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Secrets to Retiring Happy

These secrets come from a survey our team conducted on more than 1350 people in 46 states. The purpose was to determine the financial, investment, and consumer habits of “happy” vs. “unhappy” retirees and near-retirees. This May, be on the look out a book called You Can Retire Sooner Than You Think – The 5 Money Secrets of the Happiest Retirees, written by our Chief Investment Strategist, Wes Moss.

So there were several secrets and here are three that we chose to highlight today:

Remember TSL – Taxes Savings, Life: If you have trouble with an actual budget, this may be a simpler way to spend and save. If you can commit at least 30% of your gross income to taxes and at least 20% to savings, then you’ll have 50% left for your wants and needs. Why is this important? Even though it seems simple, it’s easy to get sidetracked with your “wants and needs”. So remember, this simple and powerful tool can dramatically increase your chances of an early retirement.

Work The Plan: According to our survey, happy retirees spend nearly double the amount of time each year doing financial planning than those who were in the unhappy group.  By creating a budget, you can have a clear image of your monthly and annual inflow/outflow. This year, we encourage you to set aside time at least once a quarter to review your saving and spending activities.

Max, Max, Max Out the 401k: Saving pre-tax via your employer’s 401k will actually leave you with more in your pocket than if you save after tax. Here’s why: If you take $200 from a $1,000 paycheck and contribute that $200 to a 401k you are taxed on the $800. Assuming a 20 percent tax rate, you are left with $640 in after tax dollars. So $200 in the 401k and $640 after tax leaves you a total of $840. If you save nothing in the 401k and pay taxes on the whole $1,000 at 20 percent, then put aside $200 in savings, you are left with $200 in savings, and just $600 in after tax dollars for a total of $800.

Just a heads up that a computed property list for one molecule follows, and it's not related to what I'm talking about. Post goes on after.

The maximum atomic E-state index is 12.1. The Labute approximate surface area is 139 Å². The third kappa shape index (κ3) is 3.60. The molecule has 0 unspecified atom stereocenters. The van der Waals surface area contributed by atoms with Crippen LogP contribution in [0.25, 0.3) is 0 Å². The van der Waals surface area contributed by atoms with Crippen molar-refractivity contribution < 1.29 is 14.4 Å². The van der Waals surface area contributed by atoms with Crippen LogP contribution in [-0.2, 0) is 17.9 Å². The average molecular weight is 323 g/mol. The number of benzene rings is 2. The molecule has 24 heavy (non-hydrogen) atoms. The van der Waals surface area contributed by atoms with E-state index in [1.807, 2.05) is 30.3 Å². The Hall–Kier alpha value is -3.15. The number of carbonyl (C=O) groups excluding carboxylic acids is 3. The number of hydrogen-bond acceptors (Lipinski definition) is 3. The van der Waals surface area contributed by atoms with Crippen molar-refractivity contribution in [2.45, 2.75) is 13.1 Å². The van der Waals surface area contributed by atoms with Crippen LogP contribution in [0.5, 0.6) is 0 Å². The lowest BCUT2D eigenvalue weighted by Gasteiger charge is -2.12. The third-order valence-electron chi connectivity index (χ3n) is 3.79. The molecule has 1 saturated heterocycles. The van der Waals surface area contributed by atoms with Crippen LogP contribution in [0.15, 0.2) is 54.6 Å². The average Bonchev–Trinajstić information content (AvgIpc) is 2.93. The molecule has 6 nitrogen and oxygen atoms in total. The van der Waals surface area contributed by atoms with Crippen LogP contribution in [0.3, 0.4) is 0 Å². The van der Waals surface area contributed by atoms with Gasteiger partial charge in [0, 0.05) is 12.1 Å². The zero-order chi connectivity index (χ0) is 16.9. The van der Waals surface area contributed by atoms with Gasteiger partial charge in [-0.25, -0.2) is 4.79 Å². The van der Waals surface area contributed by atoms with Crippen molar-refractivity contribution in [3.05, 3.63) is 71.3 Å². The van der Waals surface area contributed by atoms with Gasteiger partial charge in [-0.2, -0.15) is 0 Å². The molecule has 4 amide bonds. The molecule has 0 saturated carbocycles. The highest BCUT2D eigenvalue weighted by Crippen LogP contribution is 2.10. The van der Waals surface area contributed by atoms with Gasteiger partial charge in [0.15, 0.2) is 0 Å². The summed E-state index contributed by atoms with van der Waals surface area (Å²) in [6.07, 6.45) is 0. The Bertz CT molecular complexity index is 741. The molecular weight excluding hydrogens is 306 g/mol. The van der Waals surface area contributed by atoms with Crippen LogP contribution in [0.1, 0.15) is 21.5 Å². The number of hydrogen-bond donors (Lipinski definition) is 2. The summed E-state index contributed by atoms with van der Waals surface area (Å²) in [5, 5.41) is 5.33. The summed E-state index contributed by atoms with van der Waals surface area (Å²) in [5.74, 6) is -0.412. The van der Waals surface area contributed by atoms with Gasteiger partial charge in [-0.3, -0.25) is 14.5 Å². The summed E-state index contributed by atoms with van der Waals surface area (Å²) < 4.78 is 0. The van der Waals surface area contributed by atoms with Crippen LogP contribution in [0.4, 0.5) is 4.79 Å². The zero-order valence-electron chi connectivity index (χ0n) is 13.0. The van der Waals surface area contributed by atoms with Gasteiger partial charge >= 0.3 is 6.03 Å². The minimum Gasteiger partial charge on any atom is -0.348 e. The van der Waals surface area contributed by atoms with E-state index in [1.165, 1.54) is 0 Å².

From Around the Web, we also gathered a few of the other secrets that others have discovered about “happy retirees”.

Good Health: According to a 2009 Watson Wyatt analysis. Retirees in poor health are nearly 50% less likely to report being happy. Taking care of your health now can contribute to your happiness later.

A Significant Other: The same study referenced above found that couples who are married or co-habitat tend to be happier than singles. For those enjoying retirement together, it’s an even happier occasion.

A Social Network: Having friends and a close social circle contributed to happiness way more than having kids.

Keep Your Mind Sharp: Finding lifelong learning opportunities that challenged the brain also contribute.

Here’s the takeaway: If you are happy living within your current means and adopt a few powerful financial habits, you have a very good chance of being in a position to retire when you want to – regardless of your income level. 


 

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